The reality is that President Erdogan clearly perceives his substantial electoral support (and it is substantial) as carte blanche to do whatever he sees fit, including undermining rights, suppressing protest, controlling the media, interfering with the independence of the judiciary, and eventually probably even altering the constitution.
For all of that, Erdogan and AKP aren’t the worst-case scenario in Turkey, given the ambitions of the right-wing nationalists of the MHP; and an argument could be made that in a time of instability both within Turkey and on its borders, a strong, steady government (even one repeatedly straying towards dictatorship-like properties) is the best, even the necessary, safeguard against chaos or terrorism (which would be the argument made by, for example, President Sisi in Egypt, and is the same argument previously used by the likes of Assad). It would be understandably difficult, however, to convince the 20% of the population made up by Kurds of that notion, nor the country’s many liberals and leftists who are being vilified, suppressed and often attacked by the current establishment.
It is also a fact that dictatorships and power-hungry individuals throughout history have been more than happy to deliberately exacerbate (or even create) the very instability or tension in their societies that they then claim to be the only power, party or dictator strong enough to ‘fix’.
The reality is that Turkey, which for decades has sought to be a secular democracy that keeps religion at a safe distance from the affairs of government, is now being run by an increasingly dictatorial leadership that is surrounded by equally religious, Islamist conservatives who most likely regard the country’s secular constitution a nuisance.
Control of the media also means that the real dangers of this state of affairs are seldom discussed honestly.
And there is of course a danger in opposing or trying to interfere with this new Turkish state. Turkish army officers and others have been accused of plotting against the present state on several recent occasions. Most recently, in September 2012, 324 soldiers were sentenced to terms of imprisonment ranging from 13 to 20 years, allegedly for plotting to overthrow the current leadership. Highly placed officers – including former chief commanders in the air-force and the navy have been sentenced to 20 years‘ in prison.
So is Turkey looking at a grim future, or at least a grim immediate future, in which cultural tensions are amplified, in which an increasingly hard-line government continues to consolidate power, even potentially changing the constitution, and in which the progressives and liberals are going to be further marginalised and demonised?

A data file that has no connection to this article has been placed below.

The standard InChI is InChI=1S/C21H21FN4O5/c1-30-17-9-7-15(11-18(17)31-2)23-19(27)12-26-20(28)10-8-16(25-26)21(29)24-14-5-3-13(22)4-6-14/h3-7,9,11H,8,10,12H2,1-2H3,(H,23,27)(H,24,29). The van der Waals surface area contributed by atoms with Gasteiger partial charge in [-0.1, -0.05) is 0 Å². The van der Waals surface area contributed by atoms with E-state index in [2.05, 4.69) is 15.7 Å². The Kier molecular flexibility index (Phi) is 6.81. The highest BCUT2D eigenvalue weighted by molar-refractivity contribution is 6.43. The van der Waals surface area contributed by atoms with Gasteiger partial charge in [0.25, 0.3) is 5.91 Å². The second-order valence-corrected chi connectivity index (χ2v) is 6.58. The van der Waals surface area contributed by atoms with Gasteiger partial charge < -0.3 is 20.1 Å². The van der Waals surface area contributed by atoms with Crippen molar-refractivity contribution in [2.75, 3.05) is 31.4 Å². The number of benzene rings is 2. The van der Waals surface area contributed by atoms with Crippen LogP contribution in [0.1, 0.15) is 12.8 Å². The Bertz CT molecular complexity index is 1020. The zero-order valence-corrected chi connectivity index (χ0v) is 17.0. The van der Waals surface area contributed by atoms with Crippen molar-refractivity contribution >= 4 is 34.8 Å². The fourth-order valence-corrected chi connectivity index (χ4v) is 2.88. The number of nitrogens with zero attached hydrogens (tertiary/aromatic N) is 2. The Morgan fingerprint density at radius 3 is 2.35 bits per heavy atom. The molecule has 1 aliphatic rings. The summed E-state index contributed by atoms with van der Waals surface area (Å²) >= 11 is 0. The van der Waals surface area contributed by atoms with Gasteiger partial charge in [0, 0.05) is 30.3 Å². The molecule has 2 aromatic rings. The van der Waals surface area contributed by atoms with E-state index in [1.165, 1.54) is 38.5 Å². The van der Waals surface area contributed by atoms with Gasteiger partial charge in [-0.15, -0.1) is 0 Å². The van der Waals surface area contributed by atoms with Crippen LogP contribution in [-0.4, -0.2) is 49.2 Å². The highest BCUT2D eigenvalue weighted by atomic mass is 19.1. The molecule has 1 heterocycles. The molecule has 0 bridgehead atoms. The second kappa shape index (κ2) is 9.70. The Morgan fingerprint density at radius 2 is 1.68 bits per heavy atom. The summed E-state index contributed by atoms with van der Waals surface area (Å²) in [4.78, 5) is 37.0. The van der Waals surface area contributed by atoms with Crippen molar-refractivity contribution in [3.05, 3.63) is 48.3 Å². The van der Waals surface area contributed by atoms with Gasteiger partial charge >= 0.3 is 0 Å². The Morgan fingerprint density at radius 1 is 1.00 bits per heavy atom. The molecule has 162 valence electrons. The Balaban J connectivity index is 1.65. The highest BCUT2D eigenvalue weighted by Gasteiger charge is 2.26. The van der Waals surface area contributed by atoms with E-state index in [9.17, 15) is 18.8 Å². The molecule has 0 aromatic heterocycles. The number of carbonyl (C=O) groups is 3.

Is it also looking at a security breakdown, or even, as the HDP representative suggested, a Civil War scenario that would further destabilise both the Middle East *and* Europe?
Or could things in fact go the opposite way sooner or later?
Michael Koplow, policy director of the Israel Policy Forum and an analyst of Middle Eastern politics, discusses the possibility that Turkey’s future might ultimately be a liberal one, partly as a reaction to growing dissatisfaction with the current government. Could a more secularist, liberal backlash, perhaps guided in part by the HDP and its unprecedented vote-share earlier this year, change things at a crucial juncture?
And could all of these ‘terror attacks’ aimed at the pro-Kurdish parties and leftists have the opposite effect of what was intended and in fact unify and strengthen the opposition?
Admittedly, it’s only a hypothesis, but we have to allow *some* space for optimism here and there. I personally have had a number of Turkish friends over the years, some of them committed Muslims, some of them not religious at all; but all of them were essentially liberal and progressive in outlook, and I can’t imagine any of them being happy with the government Turkey presently has.
Ironically enough, a broadly liberal, progressive counter-movement in Turkey would inevitably involve the Kurdish minority and pro-Kurdish sympathisers, would result in an improved or preferable situation for Kurds in Turkey (possibly even negating future pushes for actual independence), would likely unify the Turkish liberals, and would be characterised by a moderate Sunni temperament within a secular government and state in which the constitution would be safe.
That might be the best ‘hope’ for Turkey, and for the Kurds too, moving forward. Whether it happens or not remains to be seen.